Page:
Evaluation of (pre-)malignant colonic abnormalities: endoscopic validation of FDG-PET findings
ABSTRACT The diagnostic accuracy of 2-[18F]-fluoro-2-deoxy-D-glucose positron emission tomography (FDG-PET) for the detection of (pre-)malignant lesions of the colon was compared with that of endoscopy. We selected a cohort of 39 patients [13 females and 26 males; mean age 62.3 years standard deviation (SD) 9.6 years] who underwent both FDG-PET and endoscopy (total of 44 procedures) in a 2-year period with a maximum interval between the examinations of 3 months (mean 30 days, SD 28 days). The underlying pathology was colorectal malignancies (24 patients), other malignancies (nine patients) and other disorders (six patients). Follow-up of resected colorectal cancer was the most common reason for the performance of endoscopy. In 19 patients FDG bowel uptake was interpreted as non-physiological, and in 18 patients abnormal findings (adenomatous polyps >3 mm or carcinoma) were detected by endoscopy. Compared with colonoscopy, FDG-PET had a sensitivity of 74% and specificity of 84%. The positive predictive value of FDG-PET was 78%. FDG-PET failed to detect small (diameter 3-10 mm) polyps in four patients. In nine cases abnormal FDG accumulation on PET imaging was the sole reason for performance of an endoscopic procedure. In these cases, endoscopy detected large adenomatous polyps in four patients and carcinomas in two patients, but no abnormalities were detected on endoscopy in the other three patients. There was a good correlation between the location of FDG uptake and endoscopy-positive lesions. FDG-PET is able to detect clinically relevant lesions of the colon. Our study suggests that it can be regarded as a useful adjunct in the non-invasive follow-up of patients with colorectal carcinomas.
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ABSTRACT: Fluorodeoxyglucose positron emission tomography/computed tomography (FDG PET/CT) is used in the imaging workup of various malignancies. Incidental gastrointestinal observations on FDG PET/CT may be of clinical significance. The aim of the present study was to evaluate endoscopic and histopathological observations in patients referred for colonoscopy due to incidental FDG colonic uptake on a PET/CT study. Fifty-six patients with incidental colonic findings on FDG PET/CT underwent colonoscopy. Normal colonoscopies were observed in 63% of the patients. In 37% of the colonoscopies, we identified an endoscopic observation, including 67% with benign adenomatous polyps, 3% with hyperplastic polyps, 20% with advanced histological lesions and 10% with a malignancy.Oncology letters 02/2014; 7(2):479-482. · 0.99 Impact Factor
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ABSTRACT: To determine the accuracy of 2-[(18)F]-fluoro-2-deoxy-d-glucose (FDG) positron-emission tomography (PET) in the detection of advanced colorectal adenomas. In this retrospective study, patient consent was waived by the institutional review board. Combined FDG whole-body PET and computed tomography (CT) images (2000-2009) were re-read and compared with reports of complete colonoscopy performed up to 1 year after the PET examination. One or more areas of focal colonic uptake greater than the background indicated a positive PET result, irrespective of standardized uptake value (SUV). Lesion and patient-level measures of PET accuracy with their 95% confidence intervals (CI) were calculated. One hundred and eighty patients undergoing colonoscopy with or without biopsy underwent PET within 1 year prior to colonoscopy. There were 92 women and 88 men (mean age 63.3 years). Indications for PET were extent of disease and treatment response in all cases. Patients had non-colorectal cancer (n = 160) or colon cancer (n = 20). One hundred and fourteen FDG-avid lesions were present. In 33, there was no colonoscopic correlate. Two hundred and fifty-eight biopsies revealed tubular adenomas (n = 91, one with intra-mucosal cancer), tubulovillous adenomas (n = 28), adenocarcinoma (n = 37), inflammation (n = 22), hyperplastic polyps (n = 54), serrated adenoma (n = 5), metastatic disease (n = 5), normal/benign mucosa or submucosal benign tumors (n = 13) or miscellaneous (n = 3). Per-lesion performance of PET showed a sensitivity of 38% (95% CI: 31-46; 64/167) for all adenomas and carcinomas and 58% (95% CI: 49-67; 57/98) for lesions ≥10 mm. At the patient level, for all adenomas and carcinomas the sensitivity was 54% (95% CI: 44-63; 61/113), specificity 100% (pre-defined), positive predictive value (PPV) 100% (pre-defined), and negative predictive value (NPV) 56% (95% CI: 47-65; 67/119). For patients with advanced adenoma, PET sensitivity was 49% (95% CI: 35-63; 26/53) specificity, 100%, PPV 100% and NPV 82% (95% CI: 76-88; 127/154). Five of 37 adenocarcinomas were not detected, one of which was mucinous at histology. FDG PET detected most cancers, but only identified one-half of patients harbouring advanced adenomas. Based on the data, PET cannot be relied upon to accurately identify patients with advanced adenoma.Clinical Radiology 02/2014; · 1.66 Impact Factor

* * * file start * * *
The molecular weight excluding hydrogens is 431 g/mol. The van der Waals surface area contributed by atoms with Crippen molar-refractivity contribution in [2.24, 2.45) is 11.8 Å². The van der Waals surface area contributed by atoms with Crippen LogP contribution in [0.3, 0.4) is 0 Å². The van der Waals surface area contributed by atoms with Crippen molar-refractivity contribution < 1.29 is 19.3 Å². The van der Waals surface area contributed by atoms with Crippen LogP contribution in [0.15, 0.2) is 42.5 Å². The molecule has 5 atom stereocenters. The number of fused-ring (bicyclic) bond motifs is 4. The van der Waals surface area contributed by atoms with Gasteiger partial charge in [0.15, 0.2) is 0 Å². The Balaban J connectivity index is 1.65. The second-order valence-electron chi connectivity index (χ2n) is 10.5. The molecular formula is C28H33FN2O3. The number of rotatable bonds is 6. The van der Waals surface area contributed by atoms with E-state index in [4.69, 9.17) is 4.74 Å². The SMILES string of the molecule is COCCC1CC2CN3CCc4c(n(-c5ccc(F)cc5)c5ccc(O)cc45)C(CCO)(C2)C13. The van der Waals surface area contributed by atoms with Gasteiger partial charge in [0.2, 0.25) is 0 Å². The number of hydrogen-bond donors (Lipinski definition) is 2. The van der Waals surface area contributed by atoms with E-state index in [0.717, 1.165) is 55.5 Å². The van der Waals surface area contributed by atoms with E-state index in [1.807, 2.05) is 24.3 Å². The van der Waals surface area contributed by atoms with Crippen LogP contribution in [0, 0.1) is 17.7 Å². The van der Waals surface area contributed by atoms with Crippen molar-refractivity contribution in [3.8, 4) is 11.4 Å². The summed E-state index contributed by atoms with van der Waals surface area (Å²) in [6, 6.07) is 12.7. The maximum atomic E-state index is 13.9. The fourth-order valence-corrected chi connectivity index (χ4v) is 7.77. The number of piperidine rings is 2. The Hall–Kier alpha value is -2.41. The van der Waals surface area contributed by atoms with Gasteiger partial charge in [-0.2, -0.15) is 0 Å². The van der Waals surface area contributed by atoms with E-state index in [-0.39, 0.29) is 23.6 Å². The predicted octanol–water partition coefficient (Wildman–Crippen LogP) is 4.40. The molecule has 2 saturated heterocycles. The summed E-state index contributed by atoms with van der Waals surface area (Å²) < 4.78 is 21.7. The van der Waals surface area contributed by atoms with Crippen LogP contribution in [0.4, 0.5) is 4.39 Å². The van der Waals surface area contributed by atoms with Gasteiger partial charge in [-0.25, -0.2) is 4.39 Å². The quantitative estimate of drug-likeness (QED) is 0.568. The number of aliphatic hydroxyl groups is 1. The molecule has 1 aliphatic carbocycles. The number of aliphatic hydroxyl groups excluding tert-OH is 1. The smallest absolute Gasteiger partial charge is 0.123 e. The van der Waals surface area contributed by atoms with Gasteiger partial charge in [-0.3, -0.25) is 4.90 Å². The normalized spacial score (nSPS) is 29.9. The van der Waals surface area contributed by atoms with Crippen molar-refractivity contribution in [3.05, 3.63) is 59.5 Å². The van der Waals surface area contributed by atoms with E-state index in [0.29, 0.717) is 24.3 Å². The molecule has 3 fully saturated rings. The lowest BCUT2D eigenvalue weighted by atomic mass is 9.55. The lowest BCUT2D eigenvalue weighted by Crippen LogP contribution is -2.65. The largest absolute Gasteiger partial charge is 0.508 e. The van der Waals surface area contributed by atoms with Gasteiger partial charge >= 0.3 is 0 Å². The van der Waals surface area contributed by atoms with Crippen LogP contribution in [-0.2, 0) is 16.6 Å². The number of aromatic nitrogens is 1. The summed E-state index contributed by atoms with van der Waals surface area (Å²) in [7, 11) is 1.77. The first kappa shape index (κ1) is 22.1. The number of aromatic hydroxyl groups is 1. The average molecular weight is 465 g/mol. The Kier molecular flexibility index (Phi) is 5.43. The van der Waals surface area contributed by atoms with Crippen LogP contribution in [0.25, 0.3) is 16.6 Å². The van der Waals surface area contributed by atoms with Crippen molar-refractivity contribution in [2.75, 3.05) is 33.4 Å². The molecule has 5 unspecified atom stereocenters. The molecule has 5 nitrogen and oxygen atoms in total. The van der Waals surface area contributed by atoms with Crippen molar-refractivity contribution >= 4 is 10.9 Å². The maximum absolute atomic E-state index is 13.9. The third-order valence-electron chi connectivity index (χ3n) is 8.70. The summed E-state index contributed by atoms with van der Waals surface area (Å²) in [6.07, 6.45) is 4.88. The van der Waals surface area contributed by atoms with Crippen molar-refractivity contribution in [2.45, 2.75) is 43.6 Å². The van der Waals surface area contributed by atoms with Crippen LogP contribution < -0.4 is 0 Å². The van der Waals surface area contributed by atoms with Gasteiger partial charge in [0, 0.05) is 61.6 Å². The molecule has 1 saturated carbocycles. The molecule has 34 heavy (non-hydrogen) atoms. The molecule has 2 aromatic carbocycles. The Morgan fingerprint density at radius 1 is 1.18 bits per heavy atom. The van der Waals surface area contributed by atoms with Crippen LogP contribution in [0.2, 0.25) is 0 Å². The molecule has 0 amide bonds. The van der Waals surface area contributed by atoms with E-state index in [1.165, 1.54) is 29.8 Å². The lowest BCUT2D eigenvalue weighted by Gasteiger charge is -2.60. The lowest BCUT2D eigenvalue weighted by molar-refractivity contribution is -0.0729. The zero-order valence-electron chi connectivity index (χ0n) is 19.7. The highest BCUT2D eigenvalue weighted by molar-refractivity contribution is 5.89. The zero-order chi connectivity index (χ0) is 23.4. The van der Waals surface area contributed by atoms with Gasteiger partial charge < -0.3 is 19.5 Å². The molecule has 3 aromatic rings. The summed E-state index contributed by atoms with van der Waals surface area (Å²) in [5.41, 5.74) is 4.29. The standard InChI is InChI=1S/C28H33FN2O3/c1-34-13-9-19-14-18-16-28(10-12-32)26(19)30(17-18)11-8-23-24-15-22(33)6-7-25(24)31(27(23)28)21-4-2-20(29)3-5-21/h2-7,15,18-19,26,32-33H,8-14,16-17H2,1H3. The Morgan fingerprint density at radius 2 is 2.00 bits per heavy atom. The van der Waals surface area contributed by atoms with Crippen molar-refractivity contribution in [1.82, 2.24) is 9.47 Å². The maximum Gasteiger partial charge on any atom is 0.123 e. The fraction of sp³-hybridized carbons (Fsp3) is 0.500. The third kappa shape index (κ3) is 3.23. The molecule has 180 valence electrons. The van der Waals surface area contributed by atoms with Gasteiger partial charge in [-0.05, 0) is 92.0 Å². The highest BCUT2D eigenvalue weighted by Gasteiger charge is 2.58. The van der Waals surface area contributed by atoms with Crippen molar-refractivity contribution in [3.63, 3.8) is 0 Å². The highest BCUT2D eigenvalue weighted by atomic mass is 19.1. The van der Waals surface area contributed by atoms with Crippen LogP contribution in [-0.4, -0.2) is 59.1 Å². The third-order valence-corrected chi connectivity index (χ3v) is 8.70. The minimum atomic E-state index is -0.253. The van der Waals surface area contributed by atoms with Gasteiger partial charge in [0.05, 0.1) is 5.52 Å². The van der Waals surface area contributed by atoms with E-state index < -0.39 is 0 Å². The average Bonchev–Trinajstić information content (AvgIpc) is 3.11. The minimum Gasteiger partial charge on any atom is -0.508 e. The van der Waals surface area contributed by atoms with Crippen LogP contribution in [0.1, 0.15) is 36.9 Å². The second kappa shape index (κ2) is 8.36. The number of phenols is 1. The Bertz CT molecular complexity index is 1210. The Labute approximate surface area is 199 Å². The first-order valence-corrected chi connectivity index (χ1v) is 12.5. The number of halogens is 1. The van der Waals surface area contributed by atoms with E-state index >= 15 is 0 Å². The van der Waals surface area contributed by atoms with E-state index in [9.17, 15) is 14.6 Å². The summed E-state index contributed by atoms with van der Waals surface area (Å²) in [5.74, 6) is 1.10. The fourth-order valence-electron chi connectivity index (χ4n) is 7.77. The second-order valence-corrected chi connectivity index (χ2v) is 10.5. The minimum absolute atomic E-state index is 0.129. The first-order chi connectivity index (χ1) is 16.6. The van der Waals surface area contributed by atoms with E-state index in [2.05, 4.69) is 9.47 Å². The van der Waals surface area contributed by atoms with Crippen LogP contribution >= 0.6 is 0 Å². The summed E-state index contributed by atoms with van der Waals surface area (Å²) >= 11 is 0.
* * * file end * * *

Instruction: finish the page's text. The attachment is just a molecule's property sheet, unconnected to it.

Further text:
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ABSTRACT: In patients undergoing (18)F-FDG PET/CT, incidental colonic focal lesions can be indicative of inflammatory, premalignant or malignant lesions. The maximum standardized uptake value (SUVmax) of these lesions, representing the FDG uptake intensity, might be helpful in differentiating malignant from benign lesions, and thereby be helpful in determining the urgency of colonoscopy. The aim of our study was to assess the incidence and underlying pathology of incidental PET-positive colonic lesions in a large cohort of patients, and to determine the usefulness of the SUVmax in differentiating benign from malignant pathology.European journal of nuclear medicine and molecular imaging 08/2014; 42(1). · 5.22 Impact Factor